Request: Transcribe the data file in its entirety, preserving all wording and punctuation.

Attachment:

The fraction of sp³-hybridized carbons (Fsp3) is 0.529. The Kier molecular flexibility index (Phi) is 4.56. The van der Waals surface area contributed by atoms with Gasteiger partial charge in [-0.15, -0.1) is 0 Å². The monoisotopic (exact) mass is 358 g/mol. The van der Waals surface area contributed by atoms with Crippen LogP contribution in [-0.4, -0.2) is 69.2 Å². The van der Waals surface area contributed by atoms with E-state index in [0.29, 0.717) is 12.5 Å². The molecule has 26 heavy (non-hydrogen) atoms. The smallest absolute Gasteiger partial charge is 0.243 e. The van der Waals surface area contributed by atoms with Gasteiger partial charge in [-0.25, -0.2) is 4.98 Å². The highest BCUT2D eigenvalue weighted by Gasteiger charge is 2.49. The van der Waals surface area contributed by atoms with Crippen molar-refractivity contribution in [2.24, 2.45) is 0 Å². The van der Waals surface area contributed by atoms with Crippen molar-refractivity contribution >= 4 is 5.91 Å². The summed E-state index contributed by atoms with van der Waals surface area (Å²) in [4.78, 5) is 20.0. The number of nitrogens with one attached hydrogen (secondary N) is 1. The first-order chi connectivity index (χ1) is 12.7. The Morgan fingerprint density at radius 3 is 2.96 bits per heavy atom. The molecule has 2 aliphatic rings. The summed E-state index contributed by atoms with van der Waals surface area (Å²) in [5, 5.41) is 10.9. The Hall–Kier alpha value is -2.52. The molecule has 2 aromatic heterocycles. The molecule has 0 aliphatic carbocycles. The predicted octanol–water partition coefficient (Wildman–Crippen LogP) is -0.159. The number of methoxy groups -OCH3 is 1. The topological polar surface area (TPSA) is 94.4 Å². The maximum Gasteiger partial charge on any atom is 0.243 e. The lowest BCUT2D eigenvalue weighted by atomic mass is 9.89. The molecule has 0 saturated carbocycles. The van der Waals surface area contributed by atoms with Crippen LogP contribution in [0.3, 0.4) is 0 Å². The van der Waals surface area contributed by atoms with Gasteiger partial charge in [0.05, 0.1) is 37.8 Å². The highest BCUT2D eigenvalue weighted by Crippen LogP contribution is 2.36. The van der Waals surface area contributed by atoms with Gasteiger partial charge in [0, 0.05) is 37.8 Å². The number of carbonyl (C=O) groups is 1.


The fraction of sp³-hybridized carbons (Fsp3) is 0.529. The Kier molecular flexibility index (Phi) is 4.56. The van der Waals surface area contributed by atoms with Gasteiger partial charge in [-0.15, -0.1) is 0 Å². The monoisotopic (exact) mass is 358 g/mol. The van der Waals surface area contributed by atoms with Crippen LogP contribution in [-0.4, -0.2) is 69.2 Å². The van der Waals surface area contributed by atoms with E-state index in [0.29, 0.717) is 12.5 Å². The molecule has 26 heavy (non-hydrogen) atoms. The smallest absolute Gasteiger partial charge is 0.243 e. The van der Waals surface area contributed by atoms with Gasteiger partial charge in [-0.25, -0.2) is 4.98 Å². The highest BCUT2D eigenvalue weighted by Gasteiger charge is 2.49. The van der Waals surface area contributed by atoms with Crippen molar-refractivity contribution in [2.24, 2.45) is 0 Å². The van der Waals surface area contributed by atoms with Crippen molar-refractivity contribution >= 4 is 5.91 Å². The summed E-state index contributed by atoms with van der Waals surface area (Å²) in [4.78, 5) is 20.0. The number of nitrogens with one attached hydrogen (secondary N) is 1. The first-order chi connectivity index (χ1) is 12.7. The Morgan fingerprint density at radius 3 is 2.96 bits per heavy atom. The molecule has 2 aliphatic rings. The summed E-state index contributed by atoms with van der Waals surface area (Å²) in [5, 5.41) is 10.9. The Hall–Kier alpha value is -2.52. The molecule has 2 aromatic heterocycles. The molecule has 0 aliphatic carbocycles. The predicted octanol–water partition coefficient (Wildman–Crippen LogP) is -0.159. The number of methoxy groups -OCH3 is 1. The topological polar surface area (TPSA) is 94.4 Å². The maximum Gasteiger partial charge on any atom is 0.243 e. The lowest BCUT2D eigenvalue weighted by atomic mass is 9.89. The molecule has 0 saturated carbocycles. The van der Waals surface area contributed by atoms with Crippen LogP contribution in [0.3, 0.4) is 0 Å². The van der Waals surface area contributed by atoms with Gasteiger partial charge in [0.05, 0.1) is 37.8 Å². The highest BCUT2D eigenvalue weighted by Crippen LogP contribution is 2.36. The van der Waals surface area contributed by atoms with Gasteiger partial charge in [0, 0.05) is 37.8 Å². The number of carbonyl (C=O) groups is 1.